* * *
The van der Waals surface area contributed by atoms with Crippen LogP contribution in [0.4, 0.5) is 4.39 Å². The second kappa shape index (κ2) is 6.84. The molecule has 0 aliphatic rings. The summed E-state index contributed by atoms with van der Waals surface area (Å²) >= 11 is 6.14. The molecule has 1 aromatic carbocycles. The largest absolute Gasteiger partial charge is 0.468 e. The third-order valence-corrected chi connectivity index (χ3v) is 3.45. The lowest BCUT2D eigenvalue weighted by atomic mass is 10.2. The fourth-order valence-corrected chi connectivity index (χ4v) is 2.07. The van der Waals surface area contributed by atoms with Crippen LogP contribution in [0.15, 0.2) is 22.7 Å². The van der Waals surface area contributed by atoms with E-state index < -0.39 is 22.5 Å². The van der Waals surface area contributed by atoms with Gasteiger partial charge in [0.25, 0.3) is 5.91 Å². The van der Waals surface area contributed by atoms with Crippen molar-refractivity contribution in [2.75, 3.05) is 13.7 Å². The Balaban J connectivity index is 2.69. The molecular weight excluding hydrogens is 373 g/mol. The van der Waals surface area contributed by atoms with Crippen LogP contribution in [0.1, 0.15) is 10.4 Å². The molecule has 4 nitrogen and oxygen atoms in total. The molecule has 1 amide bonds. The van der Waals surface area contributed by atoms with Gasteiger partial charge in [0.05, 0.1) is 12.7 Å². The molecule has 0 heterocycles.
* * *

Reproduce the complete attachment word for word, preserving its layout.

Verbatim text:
The van der Waals surface area contributed by atoms with Crippen LogP contribution in [0.4, 0.5) is 4.39 Å². The second kappa shape index (κ2) is 6.84. The molecule has 0 aliphatic rings. The summed E-state index contributed by atoms with van der Waals surface area (Å²) >= 11 is 6.14. The molecule has 1 aromatic carbocycles. The largest absolute Gasteiger partial charge is 0.468 e. The third-order valence-corrected chi connectivity index (χ3v) is 3.45. The lowest BCUT2D eigenvalue weighted by atomic mass is 10.2. The fourth-order valence-corrected chi connectivity index (χ4v) is 2.07. The van der Waals surface area contributed by atoms with Crippen LogP contribution in [0.15, 0.2) is 22.7 Å². The van der Waals surface area contributed by atoms with E-state index < -0.39 is 22.5 Å². The van der Waals surface area contributed by atoms with Gasteiger partial charge in [0.25, 0.3) is 5.91 Å². The van der Waals surface area contributed by atoms with Crippen molar-refractivity contribution in [2.75, 3.05) is 13.7 Å². The Balaban J connectivity index is 2.69. The molecular weight excluding hydrogens is 373 g/mol. The van der Waals surface area contributed by atoms with Crippen LogP contribution in [0.1, 0.15) is 10.4 Å². The molecule has 4 nitrogen and oxygen atoms in total. The molecule has 1 amide bonds. The van der Waals surface area contributed by atoms with Gasteiger partial charge in [0.05, 0.1) is 12.7 Å². The molecule has 0 heterocycles.